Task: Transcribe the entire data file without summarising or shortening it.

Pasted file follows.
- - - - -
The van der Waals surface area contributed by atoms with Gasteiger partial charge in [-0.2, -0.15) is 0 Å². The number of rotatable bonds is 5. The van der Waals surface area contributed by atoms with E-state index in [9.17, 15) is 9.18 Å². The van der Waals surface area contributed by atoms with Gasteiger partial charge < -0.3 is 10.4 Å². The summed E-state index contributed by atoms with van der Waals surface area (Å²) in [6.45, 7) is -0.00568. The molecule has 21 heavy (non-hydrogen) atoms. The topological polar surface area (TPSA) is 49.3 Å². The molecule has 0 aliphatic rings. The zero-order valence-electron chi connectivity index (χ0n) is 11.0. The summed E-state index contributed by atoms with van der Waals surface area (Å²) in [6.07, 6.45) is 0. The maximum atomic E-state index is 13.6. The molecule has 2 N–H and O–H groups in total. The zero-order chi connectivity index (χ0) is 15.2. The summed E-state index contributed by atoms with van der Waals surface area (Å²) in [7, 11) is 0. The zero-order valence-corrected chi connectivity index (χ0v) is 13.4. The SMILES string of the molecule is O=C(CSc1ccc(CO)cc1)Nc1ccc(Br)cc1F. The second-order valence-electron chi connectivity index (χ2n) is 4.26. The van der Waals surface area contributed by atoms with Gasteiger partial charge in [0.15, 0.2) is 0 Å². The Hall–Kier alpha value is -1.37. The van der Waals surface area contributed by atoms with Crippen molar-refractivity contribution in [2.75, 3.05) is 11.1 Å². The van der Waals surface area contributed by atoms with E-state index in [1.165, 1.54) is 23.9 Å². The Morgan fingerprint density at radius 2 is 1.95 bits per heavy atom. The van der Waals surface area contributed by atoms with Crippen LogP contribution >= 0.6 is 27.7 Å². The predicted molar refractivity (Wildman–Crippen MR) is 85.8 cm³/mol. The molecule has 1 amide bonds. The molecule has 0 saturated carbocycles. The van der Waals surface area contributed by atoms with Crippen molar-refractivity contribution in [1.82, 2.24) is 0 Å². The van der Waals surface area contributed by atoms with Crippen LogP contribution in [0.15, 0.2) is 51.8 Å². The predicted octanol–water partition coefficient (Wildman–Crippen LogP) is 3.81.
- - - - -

The van der Waals surface area contributed by atoms with Gasteiger partial charge in [-0.2, -0.15) is 0 Å². The number of rotatable bonds is 5. The van der Waals surface area contributed by atoms with E-state index in [9.17, 15) is 9.18 Å². The van der Waals surface area contributed by atoms with Gasteiger partial charge < -0.3 is 10.4 Å². The summed E-state index contributed by atoms with van der Waals surface area (Å²) in [6.45, 7) is -0.00568. The molecule has 21 heavy (non-hydrogen) atoms. The topological polar surface area (TPSA) is 49.3 Å². The molecule has 0 aliphatic rings. The zero-order valence-electron chi connectivity index (χ0n) is 11.0. The summed E-state index contributed by atoms with van der Waals surface area (Å²) in [6.07, 6.45) is 0. The maximum atomic E-state index is 13.6. The molecule has 2 N–H and O–H groups in total. The zero-order chi connectivity index (χ0) is 15.2. The summed E-state index contributed by atoms with van der Waals surface area (Å²) in [7, 11) is 0. The zero-order valence-corrected chi connectivity index (χ0v) is 13.4. The SMILES string of the molecule is O=C(CSc1ccc(CO)cc1)Nc1ccc(Br)cc1F. The second-order valence-electron chi connectivity index (χ2n) is 4.26. The van der Waals surface area contributed by atoms with Gasteiger partial charge in [0.15, 0.2) is 0 Å². The Hall–Kier alpha value is -1.37. The van der Waals surface area contributed by atoms with Crippen molar-refractivity contribution in [2.75, 3.05) is 11.1 Å². The van der Waals surface area contributed by atoms with E-state index in [1.165, 1.54) is 23.9 Å². The Morgan fingerprint density at radius 2 is 1.95 bits per heavy atom. The van der Waals surface area contributed by atoms with Crippen LogP contribution >= 0.6 is 27.7 Å². The predicted molar refractivity (Wildman–Crippen MR) is 85.8 cm³/mol. The molecule has 1 amide bonds. The molecule has 0 saturated carbocycles. The van der Waals surface area contributed by atoms with Crippen molar-refractivity contribution in [1.82, 2.24) is 0 Å². The van der Waals surface area contributed by atoms with Crippen LogP contribution in [0.15, 0.2) is 51.8 Å². The predicted octanol–water partition coefficient (Wildman–Crippen LogP) is 3.81.